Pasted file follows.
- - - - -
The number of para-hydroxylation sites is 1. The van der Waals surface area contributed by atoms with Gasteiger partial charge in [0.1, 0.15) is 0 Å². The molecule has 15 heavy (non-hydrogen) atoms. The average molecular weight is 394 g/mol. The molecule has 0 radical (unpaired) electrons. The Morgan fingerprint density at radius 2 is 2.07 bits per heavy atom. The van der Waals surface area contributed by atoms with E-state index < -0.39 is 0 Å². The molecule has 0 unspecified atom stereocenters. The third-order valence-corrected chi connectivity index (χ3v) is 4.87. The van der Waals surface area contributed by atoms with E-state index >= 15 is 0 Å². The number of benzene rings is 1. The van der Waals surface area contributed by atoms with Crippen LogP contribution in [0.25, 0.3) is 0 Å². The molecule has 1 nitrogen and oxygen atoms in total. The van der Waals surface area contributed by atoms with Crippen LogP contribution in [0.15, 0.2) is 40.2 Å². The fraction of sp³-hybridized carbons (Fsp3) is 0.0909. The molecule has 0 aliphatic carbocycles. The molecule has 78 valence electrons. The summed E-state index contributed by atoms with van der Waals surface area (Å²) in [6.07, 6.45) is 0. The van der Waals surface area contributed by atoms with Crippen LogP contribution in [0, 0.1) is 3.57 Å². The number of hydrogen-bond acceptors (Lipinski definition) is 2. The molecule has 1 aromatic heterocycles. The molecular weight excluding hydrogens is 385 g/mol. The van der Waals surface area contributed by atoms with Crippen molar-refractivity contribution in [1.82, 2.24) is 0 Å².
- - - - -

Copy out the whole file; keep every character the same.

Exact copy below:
The number of para-hydroxylation sites is 1. The van der Waals surface area contributed by atoms with Gasteiger partial charge in [0.1, 0.15) is 0 Å². The molecule has 15 heavy (non-hydrogen) atoms. The average molecular weight is 394 g/mol. The molecule has 0 radical (unpaired) electrons. The Morgan fingerprint density at radius 2 is 2.07 bits per heavy atom. The van der Waals surface area contributed by atoms with E-state index < -0.39 is 0 Å². The molecule has 0 unspecified atom stereocenters. The third-order valence-corrected chi connectivity index (χ3v) is 4.87. The van der Waals surface area contributed by atoms with E-state index >= 15 is 0 Å². The number of benzene rings is 1. The van der Waals surface area contributed by atoms with Crippen LogP contribution in [0.25, 0.3) is 0 Å². The molecule has 1 nitrogen and oxygen atoms in total. The van der Waals surface area contributed by atoms with Crippen LogP contribution in [0.15, 0.2) is 40.2 Å². The fraction of sp³-hybridized carbons (Fsp3) is 0.0909. The molecule has 0 aliphatic carbocycles. The molecule has 78 valence electrons. The summed E-state index contributed by atoms with van der Waals surface area (Å²) in [6.07, 6.45) is 0. The van der Waals surface area contributed by atoms with Crippen LogP contribution in [0, 0.1) is 3.57 Å². The number of hydrogen-bond acceptors (Lipinski definition) is 2. The molecule has 1 aromatic heterocycles. The molecular weight excluding hydrogens is 385 g/mol. The van der Waals surface area contributed by atoms with Crippen molar-refractivity contribution in [1.82, 2.24) is 0 Å².